FIG. 4a shows typical stem thrust traces as a function of time for the closing of a motor operated gate valve under two different non zero differential pressure conditions. The solid trace (subscripts 3) is for a motor operated valve closing against low differential pressure. The dotted trace (subscripts 4) is for the same motor operated valve closing against high differential pressure. The illustration clearly shows that the motor operated valve has a rate of loading problem (exhibits load sensitive behavior) because the thrust at torque switch trip is significantly less for the high differential pressure condition (point F4) than for the low differential pressure condition (point F3).

FIGS. 4b and 4c show the same two conditions for the same motor operated valve, except FIG. 4b shows the valve stem torque traces as a function of time and FIG. 4c shows the motor power traces as a function of time. As in FIG. 4a, the solid trace (subscripts 3) is for the low differential pressure condition, and the dotted trace (subscripts 4) is for the high differential pressure condition. The nearly halving of the stem thrust at torque switch trip due to the higher differential pressure (and the resulting higher load at the onset of wedging), is of course apparent from the two thrust traces of FIG. 4a. By contrast, from FIGS. 4b and 4c, the stem torque and the motor power are nearly unchanged at torque switch trip (points F3 and F4). As a result of this near insensitivity, one might conclude that only the thrust trace, obtainable only at-the-valve, is of use in detecting and measuring the decrease or dropoff in thrust due to rate of loading.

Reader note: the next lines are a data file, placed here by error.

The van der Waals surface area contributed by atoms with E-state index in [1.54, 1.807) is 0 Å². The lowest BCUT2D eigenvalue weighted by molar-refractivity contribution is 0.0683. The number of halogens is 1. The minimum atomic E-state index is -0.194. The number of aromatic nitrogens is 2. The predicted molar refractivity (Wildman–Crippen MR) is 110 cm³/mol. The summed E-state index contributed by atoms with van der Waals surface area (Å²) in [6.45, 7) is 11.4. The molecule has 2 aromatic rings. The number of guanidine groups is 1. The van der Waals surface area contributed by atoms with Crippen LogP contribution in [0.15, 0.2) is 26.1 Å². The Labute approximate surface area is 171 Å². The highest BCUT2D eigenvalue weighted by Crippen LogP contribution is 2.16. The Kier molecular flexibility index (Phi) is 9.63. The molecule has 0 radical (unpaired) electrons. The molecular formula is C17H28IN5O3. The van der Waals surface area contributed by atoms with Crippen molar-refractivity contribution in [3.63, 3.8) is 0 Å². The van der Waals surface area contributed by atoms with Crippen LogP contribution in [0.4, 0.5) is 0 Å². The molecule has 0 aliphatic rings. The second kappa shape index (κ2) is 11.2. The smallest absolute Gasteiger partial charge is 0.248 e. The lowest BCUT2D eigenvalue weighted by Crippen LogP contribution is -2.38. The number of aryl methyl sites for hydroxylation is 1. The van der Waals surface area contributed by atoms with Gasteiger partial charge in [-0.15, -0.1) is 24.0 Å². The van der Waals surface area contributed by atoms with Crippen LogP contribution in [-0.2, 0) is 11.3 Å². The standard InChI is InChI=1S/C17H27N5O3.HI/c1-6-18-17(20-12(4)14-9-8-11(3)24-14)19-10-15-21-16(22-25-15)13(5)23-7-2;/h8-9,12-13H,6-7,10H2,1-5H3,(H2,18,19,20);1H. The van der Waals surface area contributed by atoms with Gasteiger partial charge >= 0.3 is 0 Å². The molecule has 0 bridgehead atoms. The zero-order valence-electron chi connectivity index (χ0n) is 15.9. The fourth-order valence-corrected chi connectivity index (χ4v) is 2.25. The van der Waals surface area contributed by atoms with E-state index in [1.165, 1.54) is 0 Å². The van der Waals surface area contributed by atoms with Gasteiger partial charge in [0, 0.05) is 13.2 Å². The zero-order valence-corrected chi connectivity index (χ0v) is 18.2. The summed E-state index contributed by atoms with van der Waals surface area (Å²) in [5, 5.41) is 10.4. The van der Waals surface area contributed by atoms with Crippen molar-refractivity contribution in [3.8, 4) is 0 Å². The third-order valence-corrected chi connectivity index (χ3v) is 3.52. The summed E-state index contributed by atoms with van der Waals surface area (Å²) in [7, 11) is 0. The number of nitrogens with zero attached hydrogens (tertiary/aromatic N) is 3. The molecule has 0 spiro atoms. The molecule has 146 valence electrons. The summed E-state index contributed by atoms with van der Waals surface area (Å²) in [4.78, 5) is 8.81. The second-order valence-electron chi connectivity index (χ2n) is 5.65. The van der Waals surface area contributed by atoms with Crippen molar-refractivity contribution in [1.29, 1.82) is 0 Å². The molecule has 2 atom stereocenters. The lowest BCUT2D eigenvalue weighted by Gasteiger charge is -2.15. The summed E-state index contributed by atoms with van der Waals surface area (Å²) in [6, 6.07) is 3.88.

But a closer look at FIG. 4a shows that despite the very significant rate of loading problem, the time rate of thrust build-up (slope) after wedging (points E3 and E4) is virtually unchanged. As it was with zero differential pressure, the rate of thrust build-up is relatively constant once wedging begins. Furthermore, the rate of thrust build-up after wedging is the same in the non zero differential pressure condition as it is in the zero differential pressure condition. This totally unexpected and unobvious result has some very important ramifications. It makes it possible, after one at-the-valve zero differential pressure test, to remotely measure a reduced thrust increase after wedging due to a combination of lubrication degradation and a rate of loading problem. The remote measurements are preferably made at the motor control center as before. And as before, lubrication degradation is isolated using a zero differential pressure test. Then from the results of a subsequent non zero differential pressure test, the lubrication degradation effect is removed, leaving the rate of loading effect. The recognition that this can be done and the methodology for accomplishing it are key parts of the present invention.